A Bridge Phantasmagoria

      

 

AN IRRELEVANT QUEEN

As the hand below is an exercise in dummy play, you should cover up the Eat-West cards if you feel like testing your expertise.

Game all: West deals.

 

North
S -
H AJ3
D 8432
C AKQ1075

 

West
S J742
H 4
D J10765
C 842

 

East
S AQ965
H Q62
D KQ9
C 96

 

South
S K1083
H K109875
D A
C J3

 

 

Bidding

West

North

East

South

-

1C

1S

2H

-

4H

-

4NT

-

5H

-

6H (end)

The lead from West is the two of spades. Assuming you have covered the East-West cards, how do you play?

If you discard in dummy, allowing the ace of spades to win, you become wholly dependent in finding the lady- the queen of hearts. Let us say you abandon that idea in favour of ruffing in dummy with the three of trumps, how do you now tackle the trump suit?

If you play off the ace and king and fail to drop the queen, you are certainly going down except in the unlikely event that the opponent with the outstanding queen of trumps also has four clubs, allowing you to get rid of all your spades.

A much better plan is to take a first round finesse for the queen of hearts at trick two. Lead the jack of hearts and run it if not covered. If it wins and West follows suit, draw trumps and run the clubs for thirteen tricks.

No matter if the finesse loses to the queen with West, even were it singleton. A spade return can be ruffed with the ace in dummy and after coming to hand with the ace of diamonds, trumps are drawn for twelve tricks.

An interesting position arises, where one opponent has all the missing trumps. If it is East it is easy for him to refuse to cover as he knows his queen can not be caught, and your slim hope is that he also has four clubs and can not interrupt the run of that suit.

However, if it is West who has them all, it will be difficult for him to realise that he must not take the queen at that particular point. If he does win the queen, declarer can ruff a spade return with the ace and get back to hand with the ace of diamonds and draw trumps with the clubs for the rest of the tricks. If he refuses, declarer is dead unless West also has four clubs.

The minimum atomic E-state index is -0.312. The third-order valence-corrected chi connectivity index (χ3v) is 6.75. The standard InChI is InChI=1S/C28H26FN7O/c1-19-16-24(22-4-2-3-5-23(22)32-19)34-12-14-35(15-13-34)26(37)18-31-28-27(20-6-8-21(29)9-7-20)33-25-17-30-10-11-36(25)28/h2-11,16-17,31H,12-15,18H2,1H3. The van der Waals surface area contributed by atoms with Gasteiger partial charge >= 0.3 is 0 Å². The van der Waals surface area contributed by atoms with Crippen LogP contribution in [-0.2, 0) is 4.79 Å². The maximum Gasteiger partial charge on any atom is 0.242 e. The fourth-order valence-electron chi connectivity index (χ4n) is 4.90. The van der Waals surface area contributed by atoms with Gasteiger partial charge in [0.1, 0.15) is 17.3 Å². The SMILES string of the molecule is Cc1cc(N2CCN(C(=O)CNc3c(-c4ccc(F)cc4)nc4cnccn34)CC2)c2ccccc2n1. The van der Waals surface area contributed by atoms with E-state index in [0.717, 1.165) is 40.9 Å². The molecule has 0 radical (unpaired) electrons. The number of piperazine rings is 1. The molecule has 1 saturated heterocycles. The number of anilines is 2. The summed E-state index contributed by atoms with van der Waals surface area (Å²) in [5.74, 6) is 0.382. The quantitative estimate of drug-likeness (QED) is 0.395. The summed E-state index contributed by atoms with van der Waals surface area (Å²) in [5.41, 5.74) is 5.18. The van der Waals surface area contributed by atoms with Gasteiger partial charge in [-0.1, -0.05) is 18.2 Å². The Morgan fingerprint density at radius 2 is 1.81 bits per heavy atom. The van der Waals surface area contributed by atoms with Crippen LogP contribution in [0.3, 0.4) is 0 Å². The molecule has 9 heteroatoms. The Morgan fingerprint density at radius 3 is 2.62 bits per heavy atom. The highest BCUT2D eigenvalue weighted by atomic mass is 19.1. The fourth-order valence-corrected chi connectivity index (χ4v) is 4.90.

In the actual hand, all thirteen tricks are made by leading the jack of hearts at trick two.

No self respecting bridge player would care to have his contract depend on the lottery of a two-way finesse.

In our second example, the queen of clubs was the vital card. Some players guessed wrong and went down, but those who believed in the shibboleth of “queen over jack” got home.

However, our particular South gave a virtuosity performance, and demonstrated that the contract was on ice, no matter who had the queen of clubs.

East-West game: South deals

 

North
S J109
H Q873
D KQ
C AJ109

 

West
S 87
H KJ1052
D 983
C 862

 

East
S KQ4
H 94
D AJ10765
C Q7

 

South
S A6532
H A6
D 42
C K543

 

South opened One Spade and, over Two Clubs from North, East came in with Two Diamonds. South somehow found a raise to Three Clubs and North jumped to Four Spades, as on such a sequence South is marked with five spades. Had he four spades and four clubs, he would have opened One Club.

West led the nine of diamonds and East won the ace and returned the nine of hearts, which South allowed to run to the king with West. Winning the heart continuation, South went to dummy with a diamond and led the jack of spades. East covered and South won the ace and led a trump to dummy. East won and exited on a spade to dummy, while West let go a diamond. The jig-saw was now in place.

East had shown three spades, two hearts and on West’s play in diamonds, East has six diamonds, which anyway his vulnerable overcall demanded. It followed that if East had the club queen it would drop.

The queen of hearts was cashed confirming the presumed doubleton with East and South came to hand with the king of clubs. He ran his remaining trumps, discarding two clubs from the table. Under threat of the remaining heart in dummy, West was forced to let go a club and dummy’s heart was thrown.

South was now able to play a club to dummy’s ace, confident that the queen would fall, no matter who had the queen.

 
      

by Carl Dickel